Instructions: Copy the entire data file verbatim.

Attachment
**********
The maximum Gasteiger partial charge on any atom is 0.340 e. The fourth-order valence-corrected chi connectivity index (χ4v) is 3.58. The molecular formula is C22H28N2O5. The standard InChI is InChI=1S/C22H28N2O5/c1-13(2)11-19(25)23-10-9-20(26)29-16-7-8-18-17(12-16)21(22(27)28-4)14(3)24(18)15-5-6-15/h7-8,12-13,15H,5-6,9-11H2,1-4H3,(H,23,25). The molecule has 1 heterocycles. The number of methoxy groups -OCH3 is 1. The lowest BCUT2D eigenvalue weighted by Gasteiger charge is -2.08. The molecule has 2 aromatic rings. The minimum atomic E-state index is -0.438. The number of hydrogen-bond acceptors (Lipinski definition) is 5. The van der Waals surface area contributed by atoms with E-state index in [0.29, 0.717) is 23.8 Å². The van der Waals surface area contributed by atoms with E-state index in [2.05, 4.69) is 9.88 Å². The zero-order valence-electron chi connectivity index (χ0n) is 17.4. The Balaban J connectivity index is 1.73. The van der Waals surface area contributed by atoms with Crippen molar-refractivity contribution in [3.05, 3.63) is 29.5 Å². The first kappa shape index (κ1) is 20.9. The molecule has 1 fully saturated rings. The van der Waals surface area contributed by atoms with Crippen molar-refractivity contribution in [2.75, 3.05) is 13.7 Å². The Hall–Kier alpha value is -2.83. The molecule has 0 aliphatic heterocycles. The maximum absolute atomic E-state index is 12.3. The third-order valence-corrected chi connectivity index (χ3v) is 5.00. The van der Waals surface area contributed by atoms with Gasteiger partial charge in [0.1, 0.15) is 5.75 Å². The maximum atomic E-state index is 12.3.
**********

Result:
The maximum Gasteiger partial charge on any atom is 0.340 e. The fourth-order valence-corrected chi connectivity index (χ4v) is 3.58. The molecular formula is C22H28N2O5. The standard InChI is InChI=1S/C22H28N2O5/c1-13(2)11-19(25)23-10-9-20(26)29-16-7-8-18-17(12-16)21(22(27)28-4)14(3)24(18)15-5-6-15/h7-8,12-13,15H,5-6,9-11H2,1-4H3,(H,23,25). The molecule has 1 heterocycles. The number of methoxy groups -OCH3 is 1. The lowest BCUT2D eigenvalue weighted by Gasteiger charge is -2.08. The molecule has 2 aromatic rings. The minimum atomic E-state index is -0.438. The number of hydrogen-bond acceptors (Lipinski definition) is 5. The van der Waals surface area contributed by atoms with E-state index in [0.29, 0.717) is 23.8 Å². The van der Waals surface area contributed by atoms with E-state index in [2.05, 4.69) is 9.88 Å². The zero-order valence-electron chi connectivity index (χ0n) is 17.4. The Balaban J connectivity index is 1.73. The van der Waals surface area contributed by atoms with Crippen molar-refractivity contribution in [3.05, 3.63) is 29.5 Å². The first kappa shape index (κ1) is 20.9. The molecule has 1 fully saturated rings. The van der Waals surface area contributed by atoms with Crippen molar-refractivity contribution in [2.75, 3.05) is 13.7 Å². The Hall–Kier alpha value is -2.83. The molecule has 0 aliphatic heterocycles. The maximum absolute atomic E-state index is 12.3. The third-order valence-corrected chi connectivity index (χ3v) is 5.00. The van der Waals surface area contributed by atoms with Gasteiger partial charge in [0.1, 0.15) is 5.75 Å². The maximum atomic E-state index is 12.3.